James Madison Papers

To James Madison from William Charles Coles Claiborne, 29 January 1807

New Orleans Jany 29th. 1807.


I have the honor to inclose you the answers which have been returned by the two houses of the assembly to my address of the 13th. Instant; you will perceive by these documents, that the Legislature partake in a great measure, of that agitation which at present pervades the public’ mind; & that altho’ the measures lately pursued here with a view to the public safety, are not openly censured, yet they are not approved; we however are assured of the fidelity of the ancient Louisianians to the U. States, and of their attachment to the General Government. For myself I do believe that this declaration is correct so far as relates to a majority of the ancient Louisianians, & perhaps to the whole, so far as to exempt them from all participation in Burr’s Conspiracy: But of that portion of our society whose native Language is English, I cannot Speak so favorably; of the patriotism of many, I have had abundant proofs; but there are others, (& the number I fear not inconsiderable) who I verily believe, would most cordially have supported the views of Burr.

Previous to the receipt of this letter you will have heard of the arrest of Colo. Burr at Natchez, & of an intention to bring him to trial; but the issue I fear will be most unfortunate; his acquittal will probably ensue, & this dangerous man will be left to continue (undisturbed) in this remote & exposed quarter, his wicked intrigues against the Government of his Country.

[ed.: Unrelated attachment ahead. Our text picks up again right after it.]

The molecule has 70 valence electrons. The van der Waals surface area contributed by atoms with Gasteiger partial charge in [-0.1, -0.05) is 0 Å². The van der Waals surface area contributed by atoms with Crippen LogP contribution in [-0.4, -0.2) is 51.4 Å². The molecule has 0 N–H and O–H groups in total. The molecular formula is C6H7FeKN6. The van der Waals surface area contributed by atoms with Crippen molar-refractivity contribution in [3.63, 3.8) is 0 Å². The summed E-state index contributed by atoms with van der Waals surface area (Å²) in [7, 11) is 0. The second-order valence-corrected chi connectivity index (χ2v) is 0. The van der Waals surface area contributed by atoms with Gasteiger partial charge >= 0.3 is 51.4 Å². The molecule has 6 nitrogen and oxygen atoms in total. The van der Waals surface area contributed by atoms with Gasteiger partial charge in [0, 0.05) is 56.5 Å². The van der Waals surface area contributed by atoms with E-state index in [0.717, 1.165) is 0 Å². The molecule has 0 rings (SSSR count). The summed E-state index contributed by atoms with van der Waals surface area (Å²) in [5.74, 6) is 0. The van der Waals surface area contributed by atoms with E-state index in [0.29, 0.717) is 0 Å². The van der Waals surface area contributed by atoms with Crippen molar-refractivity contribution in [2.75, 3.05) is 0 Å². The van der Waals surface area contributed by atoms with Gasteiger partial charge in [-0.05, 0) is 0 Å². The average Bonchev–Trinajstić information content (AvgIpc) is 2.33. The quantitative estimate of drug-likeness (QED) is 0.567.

I find that in Natchez, also (as in this City) a considerable hue & cry is raised about the violation of the Constitution of the U States; I am persuaded that many good Citizens complain from the best motives, & with full conviction that there is just cause; But among the most clamorous are men, whom I have some reason to believe would not regret a dismemberment of the Union, or withhold their aid in the subversion of Government & laws: these men however, are now most profuse in their professions of attachment to Constitutional right, & many good People hang arround them, with the same affection as if they really possessed the merits of a Hambden Hampden or a Sidney.

I shall in due time lay before the Executive a full Statment of the late occurrences in this Territory; in the meantime, I pray you to be assured, that my best judgment shall direct my conduct, and that (under existing circumstances) the course will be pursued, which promises best to advance the interest & welfare of my Country. I am Sir, with great respect yo. mo. obt. Servt.

William C. C. Claiborne

DNA: RG 59-TP-Territorial Papers, Orleans.

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